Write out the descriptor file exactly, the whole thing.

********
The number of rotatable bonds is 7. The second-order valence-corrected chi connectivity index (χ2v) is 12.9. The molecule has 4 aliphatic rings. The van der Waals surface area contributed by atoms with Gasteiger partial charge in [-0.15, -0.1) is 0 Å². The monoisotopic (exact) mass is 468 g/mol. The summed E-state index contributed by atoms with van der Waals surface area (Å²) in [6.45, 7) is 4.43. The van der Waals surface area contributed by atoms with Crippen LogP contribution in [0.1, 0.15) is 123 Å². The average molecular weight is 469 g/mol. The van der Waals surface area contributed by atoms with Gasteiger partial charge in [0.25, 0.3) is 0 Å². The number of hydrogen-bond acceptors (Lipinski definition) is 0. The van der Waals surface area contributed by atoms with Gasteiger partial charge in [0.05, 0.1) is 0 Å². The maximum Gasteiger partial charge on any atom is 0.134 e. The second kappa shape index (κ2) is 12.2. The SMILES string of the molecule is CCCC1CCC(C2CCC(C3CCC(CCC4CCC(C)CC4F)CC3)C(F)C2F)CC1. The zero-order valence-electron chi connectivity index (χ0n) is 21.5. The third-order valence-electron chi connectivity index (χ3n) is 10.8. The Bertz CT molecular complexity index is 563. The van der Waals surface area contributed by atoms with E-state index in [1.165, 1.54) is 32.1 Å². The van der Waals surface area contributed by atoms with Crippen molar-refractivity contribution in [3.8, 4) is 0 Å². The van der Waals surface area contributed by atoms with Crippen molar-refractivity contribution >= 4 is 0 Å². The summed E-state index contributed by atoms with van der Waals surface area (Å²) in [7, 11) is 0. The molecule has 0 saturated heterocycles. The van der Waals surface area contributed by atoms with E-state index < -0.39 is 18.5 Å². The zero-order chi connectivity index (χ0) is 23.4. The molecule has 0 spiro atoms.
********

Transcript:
The number of rotatable bonds is 7. The second-order valence-corrected chi connectivity index (χ2v) is 12.9. The molecule has 4 aliphatic rings. The van der Waals surface area contributed by atoms with Gasteiger partial charge in [-0.15, -0.1) is 0 Å². The monoisotopic (exact) mass is 468 g/mol. The summed E-state index contributed by atoms with van der Waals surface area (Å²) in [6.45, 7) is 4.43. The van der Waals surface area contributed by atoms with Crippen LogP contribution in [0.1, 0.15) is 123 Å². The average molecular weight is 469 g/mol. The van der Waals surface area contributed by atoms with Gasteiger partial charge in [0.25, 0.3) is 0 Å². The number of hydrogen-bond acceptors (Lipinski definition) is 0. The van der Waals surface area contributed by atoms with Gasteiger partial charge in [0.05, 0.1) is 0 Å². The maximum Gasteiger partial charge on any atom is 0.134 e. The second kappa shape index (κ2) is 12.2. The SMILES string of the molecule is CCCC1CCC(C2CCC(C3CCC(CCC4CCC(C)CC4F)CC3)C(F)C2F)CC1. The zero-order valence-electron chi connectivity index (χ0n) is 21.5. The third-order valence-electron chi connectivity index (χ3n) is 10.8. The Bertz CT molecular complexity index is 563. The van der Waals surface area contributed by atoms with E-state index in [1.165, 1.54) is 32.1 Å². The van der Waals surface area contributed by atoms with Crippen molar-refractivity contribution in [3.8, 4) is 0 Å². The van der Waals surface area contributed by atoms with Crippen molar-refractivity contribution >= 4 is 0 Å². The summed E-state index contributed by atoms with van der Waals surface area (Å²) in [7, 11) is 0. The molecule has 0 saturated heterocycles. The van der Waals surface area contributed by atoms with E-state index < -0.39 is 18.5 Å². The zero-order chi connectivity index (χ0) is 23.4. The molecule has 0 spiro atoms.